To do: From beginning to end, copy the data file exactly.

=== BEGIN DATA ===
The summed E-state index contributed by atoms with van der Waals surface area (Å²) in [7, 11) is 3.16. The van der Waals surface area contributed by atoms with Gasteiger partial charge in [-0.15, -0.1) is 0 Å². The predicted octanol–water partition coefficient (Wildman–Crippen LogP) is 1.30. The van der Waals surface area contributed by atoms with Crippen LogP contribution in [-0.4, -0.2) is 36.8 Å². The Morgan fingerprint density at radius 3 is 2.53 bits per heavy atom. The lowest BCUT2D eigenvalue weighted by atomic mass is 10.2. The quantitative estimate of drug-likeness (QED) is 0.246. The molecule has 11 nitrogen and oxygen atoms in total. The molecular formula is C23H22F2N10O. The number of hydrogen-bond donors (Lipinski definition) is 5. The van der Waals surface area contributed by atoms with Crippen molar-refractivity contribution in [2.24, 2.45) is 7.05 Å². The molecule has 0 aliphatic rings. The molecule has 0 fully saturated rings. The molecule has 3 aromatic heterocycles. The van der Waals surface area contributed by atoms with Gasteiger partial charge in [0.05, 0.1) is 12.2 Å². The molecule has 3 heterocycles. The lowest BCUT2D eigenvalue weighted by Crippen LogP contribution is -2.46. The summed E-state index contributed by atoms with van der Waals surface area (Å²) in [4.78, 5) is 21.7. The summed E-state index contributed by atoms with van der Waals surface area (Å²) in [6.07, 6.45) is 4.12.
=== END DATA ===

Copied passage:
The summed E-state index contributed by atoms with van der Waals surface area (Å²) in [7, 11) is 3.16. The van der Waals surface area contributed by atoms with Gasteiger partial charge in [-0.15, -0.1) is 0 Å². The predicted octanol–water partition coefficient (Wildman–Crippen LogP) is 1.30. The van der Waals surface area contributed by atoms with Crippen LogP contribution in [-0.4, -0.2) is 36.8 Å². The Morgan fingerprint density at radius 3 is 2.53 bits per heavy atom. The lowest BCUT2D eigenvalue weighted by atomic mass is 10.2. The quantitative estimate of drug-likeness (QED) is 0.246. The molecule has 11 nitrogen and oxygen atoms in total. The molecular formula is C23H22F2N10O. The number of hydrogen-bond donors (Lipinski definition) is 5. The van der Waals surface area contributed by atoms with Crippen molar-refractivity contribution in [2.24, 2.45) is 7.05 Å². The molecule has 0 aliphatic rings. The molecule has 0 fully saturated rings. The molecule has 3 aromatic heterocycles. The van der Waals surface area contributed by atoms with Gasteiger partial charge in [0.05, 0.1) is 12.2 Å². The molecule has 3 heterocycles. The lowest BCUT2D eigenvalue weighted by Crippen LogP contribution is -2.46. The summed E-state index contributed by atoms with van der Waals surface area (Å²) in [4.78, 5) is 21.7. The summed E-state index contributed by atoms with van der Waals surface area (Å²) in [6.07, 6.45) is 4.12.